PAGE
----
Princeton, NJ – March 20, 2017 – The Princeton Regional Chamber of Commerce welcomes Nobel Prize Winner Princeton Professor F. Duncan M. Haldane for the 23rd Annual Albert Einstein Memorial Lecture. The event will take place at Princeton University’s Robertson Hall. This event is free and open to the public; however, individuals must register online at , due to limited seating.


Duncan M. Haldane is a Eugene Higgins Professor of Physics at Princeton University, where he has taught since 1990. He was born in London in 1951 and studied at Cambridge University, where his Ph. D. advisor was Philip Anderson, Nobel Laureate 1977, brought him to Princeton to finish his thesis. He shared the 2016 Nobel Prize for Physics for his seminal and initially-controversial work that helped to open up the new field of “topological quantum matter,” a currently extremely active area of theoretical and experimental research.  Before coming to Princeton, he had been on the faculty at the University of Southern California and the University of California San Diego, as well as working at Bell Laboratories and the Institut Laue-Langevin in France.  He is a Fellow of the Royal Society of London, and of the American Academy of Arts and Sciences, and is a recipient of the Oliver Buckley Prize for Condensed Matter Physics of the American Physical Society, and the Dirac Medal of the International Center for Theoretical Physics.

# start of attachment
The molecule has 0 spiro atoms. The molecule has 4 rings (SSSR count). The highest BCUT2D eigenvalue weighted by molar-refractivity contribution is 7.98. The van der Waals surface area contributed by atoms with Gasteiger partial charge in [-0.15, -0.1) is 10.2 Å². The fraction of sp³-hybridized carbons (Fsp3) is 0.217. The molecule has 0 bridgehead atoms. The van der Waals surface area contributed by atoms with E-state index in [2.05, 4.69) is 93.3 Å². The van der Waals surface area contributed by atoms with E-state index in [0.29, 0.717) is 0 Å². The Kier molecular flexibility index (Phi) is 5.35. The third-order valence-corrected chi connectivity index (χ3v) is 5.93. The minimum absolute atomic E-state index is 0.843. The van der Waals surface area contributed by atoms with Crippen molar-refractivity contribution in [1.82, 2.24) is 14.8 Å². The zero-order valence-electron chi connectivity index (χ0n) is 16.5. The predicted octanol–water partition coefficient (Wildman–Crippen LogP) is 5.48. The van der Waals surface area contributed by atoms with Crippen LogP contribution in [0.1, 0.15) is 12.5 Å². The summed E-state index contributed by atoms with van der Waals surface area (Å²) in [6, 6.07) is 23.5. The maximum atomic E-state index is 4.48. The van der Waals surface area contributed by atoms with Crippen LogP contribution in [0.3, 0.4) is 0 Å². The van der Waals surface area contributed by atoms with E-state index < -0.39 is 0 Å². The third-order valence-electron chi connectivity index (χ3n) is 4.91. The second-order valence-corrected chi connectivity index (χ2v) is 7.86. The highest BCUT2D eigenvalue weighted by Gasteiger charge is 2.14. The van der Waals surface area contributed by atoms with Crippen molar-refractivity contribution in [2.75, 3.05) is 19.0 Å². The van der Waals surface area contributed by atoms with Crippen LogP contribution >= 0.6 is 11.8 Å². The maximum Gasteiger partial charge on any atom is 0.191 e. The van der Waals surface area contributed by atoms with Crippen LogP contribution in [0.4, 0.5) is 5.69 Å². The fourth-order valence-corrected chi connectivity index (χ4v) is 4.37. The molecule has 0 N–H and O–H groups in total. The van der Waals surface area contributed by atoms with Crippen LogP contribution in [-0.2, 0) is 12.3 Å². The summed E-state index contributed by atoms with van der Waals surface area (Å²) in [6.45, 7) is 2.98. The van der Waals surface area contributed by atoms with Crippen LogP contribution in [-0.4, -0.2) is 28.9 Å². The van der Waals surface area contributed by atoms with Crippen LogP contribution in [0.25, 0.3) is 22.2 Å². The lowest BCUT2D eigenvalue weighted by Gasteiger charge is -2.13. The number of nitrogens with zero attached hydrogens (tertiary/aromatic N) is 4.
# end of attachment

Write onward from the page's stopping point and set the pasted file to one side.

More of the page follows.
“We are thrilled to have Frederick Duncan Haldane the 2016 Nobel Prize winner in Physics as our Einstein Lecture speaker on Monday, March 20th.  Professor Haldane is our 23rd Einstein Lecture Series speaker and he joins a program with a legacy of presenting exceptional Noble Laureate speakers to our Chamber and to our community audience,” said Peter Crowley, President & CEO of the Princeton Regional Chamber of Commerce.

Albert Einstein, born March 14, 1879, was a German theoretical physicist.

Princeton, NJ: Although Albert Einstein was never on the faculty at Princeton, he occupied an office in the University’s mathematics building in the 1930s while waiting for construction of the Institute for Advanced Study, and his ideas have inspired generations of physicists and mathematicians at Princeton and around the world.

by Catherine Zandonella, Office of the Dean for Research, Princeton University, New Jersey.

The year 2015 marked the 100th anniversary of the most profound of Einstein’s intellectual feats, general relativity, a theory that explains the relationship between gravity and matter. With this work, Einstein unleashed extraordinary new concepts such as black holes, the Big Bang, the bending of light by galaxies, and the rippling of gravitational waves through space, all consequences of the theory and the mathematical equations that describe it.

Einstein’s theory explains how matter, in the form of galaxies, suns, planets and other objects, creates gravitational fields in the fabric of the universe and how these gravitational fields in turn control the behavior of matter. His ideas, set forth in a series of lectures in late 1915, were almost immediately applied to describe, for example, the unconventional orbit of the planet Mercury.

But although the theory is easy to explain in words, the underlying math, in the form of partial differential equations, is considerably more complicated. “Einstein’s equations provide a tremendous number of deep problems for mathematicians,” said Sergiu Klainerman, the Eugene Higgins Professor of Mathematics. “These are some of the most difficult equations there are, by far.”

Klainerman is one…

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